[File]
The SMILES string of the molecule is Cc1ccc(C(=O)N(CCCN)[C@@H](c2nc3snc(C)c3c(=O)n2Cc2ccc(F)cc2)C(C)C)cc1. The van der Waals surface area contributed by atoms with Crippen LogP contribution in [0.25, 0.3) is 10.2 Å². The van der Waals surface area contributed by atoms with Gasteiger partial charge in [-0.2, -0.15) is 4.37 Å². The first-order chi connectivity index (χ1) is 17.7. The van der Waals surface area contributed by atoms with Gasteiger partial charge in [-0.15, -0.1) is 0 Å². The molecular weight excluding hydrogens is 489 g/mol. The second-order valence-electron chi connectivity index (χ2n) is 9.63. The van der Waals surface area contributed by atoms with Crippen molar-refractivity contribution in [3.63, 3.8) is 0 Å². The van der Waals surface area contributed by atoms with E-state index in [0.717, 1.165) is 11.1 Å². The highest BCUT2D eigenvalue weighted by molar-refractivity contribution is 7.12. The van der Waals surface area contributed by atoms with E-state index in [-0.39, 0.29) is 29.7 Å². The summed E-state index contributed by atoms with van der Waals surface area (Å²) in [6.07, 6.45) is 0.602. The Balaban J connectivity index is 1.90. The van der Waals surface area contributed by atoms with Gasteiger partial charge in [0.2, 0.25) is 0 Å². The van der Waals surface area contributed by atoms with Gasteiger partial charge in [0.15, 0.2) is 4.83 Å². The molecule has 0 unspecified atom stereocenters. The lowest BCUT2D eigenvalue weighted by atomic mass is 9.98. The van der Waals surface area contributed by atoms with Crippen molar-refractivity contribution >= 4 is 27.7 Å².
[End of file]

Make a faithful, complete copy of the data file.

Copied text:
The SMILES string of the molecule is Cc1ccc(C(=O)N(CCCN)[C@@H](c2nc3snc(C)c3c(=O)n2Cc2ccc(F)cc2)C(C)C)cc1. The van der Waals surface area contributed by atoms with Crippen LogP contribution in [0.25, 0.3) is 10.2 Å². The van der Waals surface area contributed by atoms with Gasteiger partial charge in [-0.2, -0.15) is 4.37 Å². The first-order chi connectivity index (χ1) is 17.7. The van der Waals surface area contributed by atoms with Gasteiger partial charge in [-0.15, -0.1) is 0 Å². The molecular weight excluding hydrogens is 489 g/mol. The second-order valence-electron chi connectivity index (χ2n) is 9.63. The van der Waals surface area contributed by atoms with Crippen molar-refractivity contribution in [3.63, 3.8) is 0 Å². The van der Waals surface area contributed by atoms with E-state index in [0.717, 1.165) is 11.1 Å². The highest BCUT2D eigenvalue weighted by molar-refractivity contribution is 7.12. The van der Waals surface area contributed by atoms with E-state index in [-0.39, 0.29) is 29.7 Å². The summed E-state index contributed by atoms with van der Waals surface area (Å²) in [6.07, 6.45) is 0.602. The Balaban J connectivity index is 1.90. The van der Waals surface area contributed by atoms with Gasteiger partial charge in [0.2, 0.25) is 0 Å². The van der Waals surface area contributed by atoms with Gasteiger partial charge in [0.15, 0.2) is 4.83 Å². The molecule has 0 unspecified atom stereocenters. The lowest BCUT2D eigenvalue weighted by atomic mass is 9.98. The van der Waals surface area contributed by atoms with Crippen molar-refractivity contribution >= 4 is 27.7 Å².